Heating Rate Effects on Properties of Powder Metallurgy Fe-Cr-Al2O3 Composites


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The aim of this study is to determine the optimum heating rate in fabricating Fe-Cr-Al2O3 composites by powder metallurgy methods. The Fe-based composites reinforced with ceramics are widely used due to their high strength, hardness and wear resistance. Among steps in powder metallurgy methods are mixing, compaction and sintering. Sintering is a very important step due to its ability to evolve microstructural features that govern the end properties. Sintering of green compacts made of iron powder mixture must be performed in vacuum or in a reducing atmosphere because water-atomised iron powder particles are oxidized on the surface and in this way some deoxidation reaction can occur during sintering. The heating process up to sintering temperature, plays a major role, the major proportion of densification occurs during the heating process. The composites produced were subjected to the following tests: densification, Vickers micro hardness, microstructure using SEM and X-ray diffraction analysis. From this investigation, to achieve higher densification and hardness the optimal heating rate is 10°C/minute. X-Ray Diffraction study showed that the fabrication of the composites does not lead to any compositional changes of the matrix phase and the reinforcing phase.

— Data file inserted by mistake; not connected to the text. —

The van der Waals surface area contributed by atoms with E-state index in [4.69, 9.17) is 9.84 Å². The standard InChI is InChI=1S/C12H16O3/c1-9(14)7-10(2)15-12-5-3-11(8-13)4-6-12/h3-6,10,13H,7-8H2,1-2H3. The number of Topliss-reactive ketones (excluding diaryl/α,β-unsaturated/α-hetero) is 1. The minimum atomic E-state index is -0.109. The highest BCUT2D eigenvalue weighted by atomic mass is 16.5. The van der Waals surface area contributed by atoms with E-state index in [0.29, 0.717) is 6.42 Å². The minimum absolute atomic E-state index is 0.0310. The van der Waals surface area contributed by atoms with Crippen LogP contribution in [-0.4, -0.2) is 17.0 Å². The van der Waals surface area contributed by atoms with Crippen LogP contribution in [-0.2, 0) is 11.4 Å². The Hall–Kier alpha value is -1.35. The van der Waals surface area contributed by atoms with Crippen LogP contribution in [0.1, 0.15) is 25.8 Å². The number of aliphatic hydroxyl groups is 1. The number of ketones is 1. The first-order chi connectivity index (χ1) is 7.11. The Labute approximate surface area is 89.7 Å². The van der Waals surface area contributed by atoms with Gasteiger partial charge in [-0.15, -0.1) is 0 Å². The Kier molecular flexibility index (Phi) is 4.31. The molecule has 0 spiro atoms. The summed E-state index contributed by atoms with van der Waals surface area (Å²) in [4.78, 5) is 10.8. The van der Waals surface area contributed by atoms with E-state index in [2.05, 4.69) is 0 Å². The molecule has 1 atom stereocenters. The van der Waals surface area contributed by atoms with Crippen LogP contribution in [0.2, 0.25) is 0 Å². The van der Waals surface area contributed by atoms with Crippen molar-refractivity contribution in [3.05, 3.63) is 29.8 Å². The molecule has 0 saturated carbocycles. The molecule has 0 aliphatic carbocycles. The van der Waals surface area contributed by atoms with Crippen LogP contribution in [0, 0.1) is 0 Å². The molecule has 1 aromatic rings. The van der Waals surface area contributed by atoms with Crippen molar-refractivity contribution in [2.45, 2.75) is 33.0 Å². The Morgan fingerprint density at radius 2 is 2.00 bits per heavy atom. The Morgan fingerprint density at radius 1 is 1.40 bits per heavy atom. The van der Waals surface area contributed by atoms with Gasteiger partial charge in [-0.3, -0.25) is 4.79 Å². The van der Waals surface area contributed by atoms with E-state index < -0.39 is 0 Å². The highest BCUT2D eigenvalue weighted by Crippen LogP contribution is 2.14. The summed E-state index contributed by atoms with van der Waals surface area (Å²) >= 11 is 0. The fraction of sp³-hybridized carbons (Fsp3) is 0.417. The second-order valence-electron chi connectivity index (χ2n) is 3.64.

Edited by:

Zainal Arifin Ahmad, Muhd Ambar Yarmo, Fauziah Haji Abdul Aziz, Dr. Meor Yusoff Meor Sulaiman, Badrol Ahmad, Khairul Nizar Ismail, Nik Akmar Rejab




S. Saidatulakmar et al., "Heating Rate Effects on Properties of Powder Metallurgy Fe-Cr-Al2O3 Composites", Advanced Materials Research, Vol. 173, pp. 84-89, 2011

Online since:

December 2010




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